MERS typically starts with a fever (> 38°C, 100.4°F), chills, cough and shortness of breath. In some cases, individuals with MERS may also experience muscle and joint pain, nausea and diarrhea.
Although reports of asymptomatic and mild cases exist, the disease quickly progresses to pneumonia in the majority of cases.1 Severe cases often result in respiratory failure requiring mechanical ventilation and support in an intensive‐care unit. Septic shock and organ failure, especially of the kidneys, have also occurred.2
Findings on chest x-rays appear rapidly and are consistent with viral inflammation of lung tissue and Acute Respiratory Distress Syndrome (ARDS). Lower lobes appear more affected than upper lobes early in the course of illness.3
People with pre-existing medical conditions or weakened immune systems appear to be more susceptible to MERS infection and more prone to experience severe, including fatal, disease. Pre-existing conditions among reported cases include diabetes; cancer; and chronic lung, heart, and kidney disease.4 One or more additional disorders have been present in most hospitalized MERS-CoV patients.5
The time between when a person is exposed to MERS-CoV and when symptoms appear is approximately two (2) to 14 days (five to six days average).6,7 The infectious period for individuals with MERS-CoV is likely to extend from the onset of fever until 10 days after fever resolution.8 A preliminary epidemiological assessment of the MERS-CoV outbreak in South Korea found no evidence that infectiousness preceded symptom onset.9
There is no specific drug (i.e., antiviral) treatment for MERS and no vaccine available to protect against the disease. Medical management of patients with confirmed MERS focuses on symptom relief, supportive management of complications, and implementation of recommended infection prevention and control measures. WHO's interim guidance document, Clinical management of severe acute respiratory infections when novel coronavirus is suspected: What to do and what not to do, provides further information.
The search for effective treatments is ongoing. Scientists at the National Institutes of Health (NIH), National Institute of Allergy and Infectious Diseases (NIAID) are screening drugs approved by the Food and Drug Administration (FDA) while others study the classes of drugs possibly able to halt the infection in patients. The NIH is also involved in vaccine studies to protect against MERS-CoV.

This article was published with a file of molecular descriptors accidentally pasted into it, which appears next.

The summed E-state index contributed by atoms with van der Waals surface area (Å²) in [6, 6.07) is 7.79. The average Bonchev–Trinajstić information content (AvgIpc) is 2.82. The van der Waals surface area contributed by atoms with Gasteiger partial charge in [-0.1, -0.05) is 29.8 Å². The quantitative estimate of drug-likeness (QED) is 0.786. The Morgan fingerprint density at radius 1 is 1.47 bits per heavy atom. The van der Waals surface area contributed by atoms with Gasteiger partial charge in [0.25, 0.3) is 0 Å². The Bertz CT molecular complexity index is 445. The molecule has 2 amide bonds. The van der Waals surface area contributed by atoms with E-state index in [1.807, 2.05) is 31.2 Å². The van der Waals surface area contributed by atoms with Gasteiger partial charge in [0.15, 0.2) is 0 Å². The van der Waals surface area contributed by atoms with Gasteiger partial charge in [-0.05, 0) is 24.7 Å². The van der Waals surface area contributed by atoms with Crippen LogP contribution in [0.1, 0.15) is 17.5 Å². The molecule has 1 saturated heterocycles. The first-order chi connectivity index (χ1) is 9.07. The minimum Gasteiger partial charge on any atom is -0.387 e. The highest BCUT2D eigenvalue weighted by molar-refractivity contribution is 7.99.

Polymerase chain reaction (PCR) tests are performed to confirm MERS infection. Respiratory samples enable rapid detection for active MERS-CoV infection. The CDC Laboratory Testing for MERS-CoV web page and the Interim Guidelines for Collecting, Handling, and Testing Clinical Specimens from Patients under Investigation (PUIs) for Middle East Respiratory Syndrome Coronavirus (MERS-CoV) – Version 2.1 provide detailed guidance on laboratory testing.
The CDC web page, Interim Guidance for Healthcare Professionals, provides assistance on evaluation and management of close contacts, reporting requirements and laboratory testing.
1 W.A. Rutala, D.J. Weber, and the Healthcare Infection Control Practices Advisory Committee (HICPAC), "Guideline for Disinfection and Sterilization in Healthcare Facilities", Centers for Disease Control and Prevention, U.S. Department of Health and Human Services (2008).
2 World Health Organization, "Frequently Asked Questions on Middle East Respiratory Syndrome Coronavirus (MERS‐CoV)."
3 A. Zumla, D. Hui, and S. Perlman, "Middle East Respiratory Syndrome," Lancet 386, 1997, p. 995-1007 (2015).
4 Centers for Disease Control and Prevention, U.S. Department of Health and Human Services, "Patient Under Investigation (PUI)."
5 Centers for Disease Control and Prevention, U.S. Department of Health and Human Services, "People Who May Be at Increased Risk for MERS."
6 Centers for Disease Control and Prevention, U.S. Department of Health and Human Services, "Patient Under Investigation (PUI)."
7 National Institute of Allergy and Infectious Disease, National Institutes of Health, "Middle East Respiratory Syndrome Coronavirus (MERS-CoV) Research."
8 A. Zumla, D. Hui, and S. Perlman, "Middle East Respiratory Syndrome," Lancet 386, 1997, p. 995-1007 (2015).
9 B.J. Cowling, M. Park, V.J. Fang, P. Wu, G.M. Leung, J.T. Wu, "Preliminary epidemiological assessment of MERS-CoV outbreak in South Korea, May to June 2015," Euro. Surveill., 20, 25 (2015).